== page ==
The gold standard for church plants or for any church in measuring success is what I call Lost to Leading.
Are you engaging the culture? Are you reaching people far from God, helping them find a relationship with Jesus? Are you sending those same people out to serve others? Are you encouraging them to use their gifts? That is what a successful church plant does.
How do you know if you are doing this? The easiest way is to look around the room on Sunday morning and ask yourself, do I see people who when I first met them they were far from God, and today they are leaders in this church? If you can name numerous individuals in that category, you are likely a successful church planter.
Chuck Colson once said, “I found myself climbing the ladder of success only to find it was perched on the wrong wall.” Just because your church is growing does not mean it is perched on the right wall. A new church should be a part of helping to fulfill the Great Commission. Jesus’ words in Matthew 28: 18-20 are at the heart of the mission of His Church. “Therefore, go and make disciples of all the nations, baptizing them in the name of the Father, and the Son and the Holy Spirit. Teach these new disciples to obey all the commands I have given you. And be sure of this: I am with you always, even to the end of the age.” A successful church plant is one that is helping fulfill the Great Commission.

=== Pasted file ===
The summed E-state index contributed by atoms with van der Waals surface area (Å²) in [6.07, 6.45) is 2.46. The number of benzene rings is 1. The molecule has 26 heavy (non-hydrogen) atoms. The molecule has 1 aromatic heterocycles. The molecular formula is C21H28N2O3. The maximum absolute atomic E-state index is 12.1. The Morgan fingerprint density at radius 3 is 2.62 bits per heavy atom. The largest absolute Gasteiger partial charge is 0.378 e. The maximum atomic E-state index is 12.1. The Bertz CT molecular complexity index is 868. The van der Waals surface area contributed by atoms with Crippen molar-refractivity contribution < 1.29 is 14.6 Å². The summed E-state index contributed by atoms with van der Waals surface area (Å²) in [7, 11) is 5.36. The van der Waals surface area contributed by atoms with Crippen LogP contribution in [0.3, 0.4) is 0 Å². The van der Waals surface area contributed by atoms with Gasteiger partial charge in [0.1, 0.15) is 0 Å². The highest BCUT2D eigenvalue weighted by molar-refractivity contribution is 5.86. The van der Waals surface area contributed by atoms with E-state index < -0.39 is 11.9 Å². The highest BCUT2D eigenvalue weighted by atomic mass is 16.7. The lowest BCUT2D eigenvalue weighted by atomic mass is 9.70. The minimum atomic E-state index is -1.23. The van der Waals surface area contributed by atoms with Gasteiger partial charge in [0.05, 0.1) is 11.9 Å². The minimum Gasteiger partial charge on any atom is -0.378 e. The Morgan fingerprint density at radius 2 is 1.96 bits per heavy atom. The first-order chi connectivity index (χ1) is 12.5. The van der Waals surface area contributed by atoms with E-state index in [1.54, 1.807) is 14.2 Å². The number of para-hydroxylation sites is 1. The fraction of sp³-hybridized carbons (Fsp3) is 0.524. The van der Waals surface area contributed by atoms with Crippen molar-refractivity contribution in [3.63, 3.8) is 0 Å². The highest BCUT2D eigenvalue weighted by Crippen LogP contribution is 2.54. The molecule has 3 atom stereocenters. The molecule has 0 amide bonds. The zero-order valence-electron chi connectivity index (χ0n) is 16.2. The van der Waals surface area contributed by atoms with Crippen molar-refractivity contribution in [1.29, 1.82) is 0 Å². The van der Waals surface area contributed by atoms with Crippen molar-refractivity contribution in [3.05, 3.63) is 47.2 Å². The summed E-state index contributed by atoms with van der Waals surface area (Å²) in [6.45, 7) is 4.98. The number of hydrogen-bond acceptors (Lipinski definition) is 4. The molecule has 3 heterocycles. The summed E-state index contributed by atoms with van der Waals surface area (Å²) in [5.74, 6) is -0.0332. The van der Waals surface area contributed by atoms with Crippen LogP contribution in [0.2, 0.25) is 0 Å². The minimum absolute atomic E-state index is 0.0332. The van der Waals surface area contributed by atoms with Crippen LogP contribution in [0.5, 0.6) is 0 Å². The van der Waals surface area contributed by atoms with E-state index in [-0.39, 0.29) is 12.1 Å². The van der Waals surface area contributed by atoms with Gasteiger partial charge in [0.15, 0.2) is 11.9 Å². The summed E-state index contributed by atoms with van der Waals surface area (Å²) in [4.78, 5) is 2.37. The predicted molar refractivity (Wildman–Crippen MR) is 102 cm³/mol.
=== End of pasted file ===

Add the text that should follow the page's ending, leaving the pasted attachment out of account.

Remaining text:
Being a church planter is a unique and challenging calling, and not for the faint of heart, or for someone desiring a comfortable life. In fact, it’s life that requires great faith, tenacity & stamina, not to mention an incredible relational capacity on the part of the pastor. It not only requires everything a pastor has to offer, but it also requires much of the same from their spouse and family as well.
How does a church planter know when they are succeeding? There are many things you can look at, but do they tell you if you are hitting the mark? Are they the marks of a thriving new church? Some of the first things that come to mind are growing weekly attendance & offerings, increasing the number of people in small groups and an increasing number of individuals serving in a ministry. All of these say something about the overall health of the church plant (healthy things grow), but do these things get at the question of is the church accomplishing its mission?
Let’s break this down, if you can create a list of people who were lost but are now in the leading category, it is likely you have an efficient practice and strategy for evangelism. You also likely have a robust process for discipleship. A process that is maturing people spiritually once they begin a relationship with Jesus. As a part of that process you likely give these new followers opportunities to serve using their spiritual gifts. Beyond that, you are developing them as new leaders. If you are developing new leaders, you are giving them opportunities to lead and mentors to help them develop into healthy, mature spiritual leaders. The fruit speaks to the quality of the vine.
How do we define success as a church planter? Lost to leading, really it’s the process described by Paul in 2 Timothy 2:2. “The things you have heard me say, entrust to faithful men who will be able to teach others also.”
By: Rick Dunn